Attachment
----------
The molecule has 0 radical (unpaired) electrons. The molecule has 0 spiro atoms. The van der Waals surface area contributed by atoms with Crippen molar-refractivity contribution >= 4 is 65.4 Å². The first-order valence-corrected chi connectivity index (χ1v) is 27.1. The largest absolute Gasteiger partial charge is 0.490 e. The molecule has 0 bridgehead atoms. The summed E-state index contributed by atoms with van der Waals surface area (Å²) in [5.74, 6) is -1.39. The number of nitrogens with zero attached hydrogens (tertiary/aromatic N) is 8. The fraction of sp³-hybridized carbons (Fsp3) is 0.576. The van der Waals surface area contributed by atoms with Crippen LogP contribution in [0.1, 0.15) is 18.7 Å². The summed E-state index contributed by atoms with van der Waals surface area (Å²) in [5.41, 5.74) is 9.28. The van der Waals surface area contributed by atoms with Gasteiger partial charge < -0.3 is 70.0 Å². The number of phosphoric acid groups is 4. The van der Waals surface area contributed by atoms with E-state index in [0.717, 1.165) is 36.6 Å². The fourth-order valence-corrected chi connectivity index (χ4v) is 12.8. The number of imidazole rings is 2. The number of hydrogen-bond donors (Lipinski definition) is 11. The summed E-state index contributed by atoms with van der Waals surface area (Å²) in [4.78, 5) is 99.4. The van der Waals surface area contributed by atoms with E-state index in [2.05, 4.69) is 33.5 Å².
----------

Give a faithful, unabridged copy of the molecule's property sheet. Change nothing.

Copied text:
The molecule has 0 radical (unpaired) electrons. The molecule has 0 spiro atoms. The van der Waals surface area contributed by atoms with Crippen molar-refractivity contribution >= 4 is 65.4 Å². The first-order valence-corrected chi connectivity index (χ1v) is 27.1. The largest absolute Gasteiger partial charge is 0.490 e. The molecule has 0 bridgehead atoms. The summed E-state index contributed by atoms with van der Waals surface area (Å²) in [5.74, 6) is -1.39. The number of nitrogens with zero attached hydrogens (tertiary/aromatic N) is 8. The fraction of sp³-hybridized carbons (Fsp3) is 0.576. The van der Waals surface area contributed by atoms with Crippen LogP contribution in [0.1, 0.15) is 18.7 Å². The summed E-state index contributed by atoms with van der Waals surface area (Å²) in [5.41, 5.74) is 9.28. The van der Waals surface area contributed by atoms with Gasteiger partial charge < -0.3 is 70.0 Å². The number of phosphoric acid groups is 4. The van der Waals surface area contributed by atoms with E-state index in [0.717, 1.165) is 36.6 Å². The fourth-order valence-corrected chi connectivity index (χ4v) is 12.8. The number of imidazole rings is 2. The number of hydrogen-bond donors (Lipinski definition) is 11. The summed E-state index contributed by atoms with van der Waals surface area (Å²) in [4.78, 5) is 99.4. The van der Waals surface area contributed by atoms with E-state index in [2.05, 4.69) is 33.5 Å².